The Forces of Stability and Chaos, From David Kelly, chief market strategist, JPMorgan Funds
In theory, it’s quite simple: The value of stocks and bonds should be determined by profits and interest rates. These in turn depend upon relatively slow-moving variables such as economic growth, inflation, productivity, wage growth and the general attitude of policy makers. By these benchmarks, the outlook for U.S. and global stocks should be very bright and, while bond yields might rise, balanced investors should be able to look forward to a few years of comfort and gain in a general global economic recovery.
However, in the hyper-fast, hyper-connected and hyper-sensitive markets of 2010, investors have had little assurance that slow-improving fundamentals would yield financial gains or even be sustained in the face of financial convulsions. These opposing forces were fully on display last week and may renew their conflict this week.
However, as of this morning, the forces of stability should have an edge. Last night, European Union governments, acting in concert with the ECB, international central banks and the IMF, took some dramatic steps to calm the sovereign debt crisis.
- First, they agreed to establish a huge €750 billion fund to lend to countries whose debt is seen as under attack by speculators. This fund is being financed by €440 in contributions from Euro-member governments, €60 billion from the EU budget, and €250 billion from the IMF.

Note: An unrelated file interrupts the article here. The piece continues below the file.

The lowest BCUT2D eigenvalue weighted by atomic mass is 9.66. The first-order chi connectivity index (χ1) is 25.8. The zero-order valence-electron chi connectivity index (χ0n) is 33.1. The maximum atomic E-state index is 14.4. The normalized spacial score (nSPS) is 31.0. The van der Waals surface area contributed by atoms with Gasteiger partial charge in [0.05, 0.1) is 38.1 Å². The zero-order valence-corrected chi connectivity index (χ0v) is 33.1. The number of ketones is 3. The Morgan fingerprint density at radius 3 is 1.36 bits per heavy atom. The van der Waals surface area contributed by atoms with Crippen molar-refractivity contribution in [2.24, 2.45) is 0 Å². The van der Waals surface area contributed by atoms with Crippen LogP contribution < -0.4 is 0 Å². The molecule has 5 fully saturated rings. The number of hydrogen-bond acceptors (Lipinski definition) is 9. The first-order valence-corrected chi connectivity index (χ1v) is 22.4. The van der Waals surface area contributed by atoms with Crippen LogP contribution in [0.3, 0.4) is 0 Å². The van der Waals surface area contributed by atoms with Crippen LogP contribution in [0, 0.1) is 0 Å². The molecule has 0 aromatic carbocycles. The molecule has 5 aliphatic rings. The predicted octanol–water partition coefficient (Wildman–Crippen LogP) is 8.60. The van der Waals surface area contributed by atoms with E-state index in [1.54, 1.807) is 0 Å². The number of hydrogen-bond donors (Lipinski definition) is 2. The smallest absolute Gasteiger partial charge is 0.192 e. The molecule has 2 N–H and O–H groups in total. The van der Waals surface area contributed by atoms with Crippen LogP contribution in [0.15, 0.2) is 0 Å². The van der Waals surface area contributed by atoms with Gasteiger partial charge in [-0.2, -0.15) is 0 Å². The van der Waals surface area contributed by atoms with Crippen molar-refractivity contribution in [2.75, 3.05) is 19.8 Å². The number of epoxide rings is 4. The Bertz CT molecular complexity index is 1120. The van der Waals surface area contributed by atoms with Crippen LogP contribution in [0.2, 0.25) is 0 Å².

- Second, and crucially, these moves are being enhanced by an ECB decision to intervene in both public and private debt markets to “ensure depth and liquidity in those markets which are dysfunctional.” The ECB has also announced that it intends to sterilize these purchases, presumably selling the debt of more stable countries while buying the debt of more vulnerable ones. This can allow it both effectively to control the overall growth of the money supply and to maintain the principle of not “monetizing” government deficits in general.
- Finally, the ECB has announced other measures in coordination with the Federal Reserve and other major central banks designed to stabilize short-term money markets.
This package contains a commitment by many European nations to take aggressive steps to meet deficit targets both this year and over the next few years, a fiscal tightening which could slow the European recovery and have some more modest negative impacts on growth around the world. However, if fully implemented, this massive package should have a good chance of routing the forces of chaos, at least for now, allowing U.S. investors to refocus on fundamentals.
While the volatility of last week has reawakened memories of the awful fourth quarter of 2008, it also appears to have spurred European policymakers into decisive and united action. If they can maintain both their resolve and their unity in the months ahead, the sell-off of the last two weeks may well prove to have provided a better entry point for investors willing, once again, to take on board risk, particularly in the stock market.
After last week’s “wilt,” some questions, from Jeffrey Saut, chief invesment strategist, Raymond James